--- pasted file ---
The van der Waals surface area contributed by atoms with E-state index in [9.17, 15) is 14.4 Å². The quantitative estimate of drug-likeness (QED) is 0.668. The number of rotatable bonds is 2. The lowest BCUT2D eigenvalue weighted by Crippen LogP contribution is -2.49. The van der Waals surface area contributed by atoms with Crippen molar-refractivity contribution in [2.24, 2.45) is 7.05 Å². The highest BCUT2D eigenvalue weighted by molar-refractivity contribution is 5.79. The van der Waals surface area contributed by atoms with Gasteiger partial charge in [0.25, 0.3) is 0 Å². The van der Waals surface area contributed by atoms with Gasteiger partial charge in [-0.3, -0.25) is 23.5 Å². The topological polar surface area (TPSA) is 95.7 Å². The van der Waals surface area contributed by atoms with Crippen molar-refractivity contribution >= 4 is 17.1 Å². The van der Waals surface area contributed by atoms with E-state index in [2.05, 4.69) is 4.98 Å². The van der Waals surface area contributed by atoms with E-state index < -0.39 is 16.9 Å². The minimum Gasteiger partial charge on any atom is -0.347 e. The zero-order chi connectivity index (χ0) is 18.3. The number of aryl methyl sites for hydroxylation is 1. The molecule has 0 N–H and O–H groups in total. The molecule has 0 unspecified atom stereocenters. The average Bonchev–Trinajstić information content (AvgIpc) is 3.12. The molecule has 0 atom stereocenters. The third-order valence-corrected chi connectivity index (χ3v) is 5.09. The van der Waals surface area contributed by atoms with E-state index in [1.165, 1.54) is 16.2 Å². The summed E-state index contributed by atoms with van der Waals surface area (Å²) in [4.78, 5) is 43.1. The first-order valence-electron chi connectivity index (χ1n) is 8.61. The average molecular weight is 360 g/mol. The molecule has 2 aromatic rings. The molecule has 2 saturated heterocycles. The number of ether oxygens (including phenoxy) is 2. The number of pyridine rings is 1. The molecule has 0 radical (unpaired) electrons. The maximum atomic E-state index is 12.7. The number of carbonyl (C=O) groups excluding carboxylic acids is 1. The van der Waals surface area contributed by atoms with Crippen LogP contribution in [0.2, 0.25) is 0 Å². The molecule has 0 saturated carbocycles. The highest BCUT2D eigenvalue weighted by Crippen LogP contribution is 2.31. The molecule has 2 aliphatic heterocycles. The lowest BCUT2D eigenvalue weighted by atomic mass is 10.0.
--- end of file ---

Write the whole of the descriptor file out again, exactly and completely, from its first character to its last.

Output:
The van der Waals surface area contributed by atoms with E-state index in [9.17, 15) is 14.4 Å². The quantitative estimate of drug-likeness (QED) is 0.668. The number of rotatable bonds is 2. The lowest BCUT2D eigenvalue weighted by Crippen LogP contribution is -2.49. The van der Waals surface area contributed by atoms with Crippen molar-refractivity contribution in [2.24, 2.45) is 7.05 Å². The highest BCUT2D eigenvalue weighted by molar-refractivity contribution is 5.79. The van der Waals surface area contributed by atoms with Gasteiger partial charge in [0.25, 0.3) is 0 Å². The van der Waals surface area contributed by atoms with Gasteiger partial charge in [-0.3, -0.25) is 23.5 Å². The topological polar surface area (TPSA) is 95.7 Å². The van der Waals surface area contributed by atoms with Crippen molar-refractivity contribution >= 4 is 17.1 Å². The van der Waals surface area contributed by atoms with E-state index in [2.05, 4.69) is 4.98 Å². The van der Waals surface area contributed by atoms with E-state index < -0.39 is 16.9 Å². The minimum Gasteiger partial charge on any atom is -0.347 e. The zero-order chi connectivity index (χ0) is 18.3. The number of aryl methyl sites for hydroxylation is 1. The molecule has 0 N–H and O–H groups in total. The molecule has 0 unspecified atom stereocenters. The average Bonchev–Trinajstić information content (AvgIpc) is 3.12. The molecule has 0 atom stereocenters. The third-order valence-corrected chi connectivity index (χ3v) is 5.09. The van der Waals surface area contributed by atoms with E-state index in [1.165, 1.54) is 16.2 Å². The summed E-state index contributed by atoms with van der Waals surface area (Å²) in [4.78, 5) is 43.1. The first-order valence-electron chi connectivity index (χ1n) is 8.61. The average molecular weight is 360 g/mol. The molecule has 2 aromatic rings. The molecule has 2 saturated heterocycles. The number of ether oxygens (including phenoxy) is 2. The number of pyridine rings is 1. The molecule has 0 radical (unpaired) electrons. The maximum atomic E-state index is 12.7. The number of carbonyl (C=O) groups excluding carboxylic acids is 1. The van der Waals surface area contributed by atoms with Crippen LogP contribution in [0.2, 0.25) is 0 Å². The molecule has 0 saturated carbocycles. The highest BCUT2D eigenvalue weighted by Crippen LogP contribution is 2.31. The molecule has 2 aliphatic heterocycles. The lowest BCUT2D eigenvalue weighted by atomic mass is 10.0.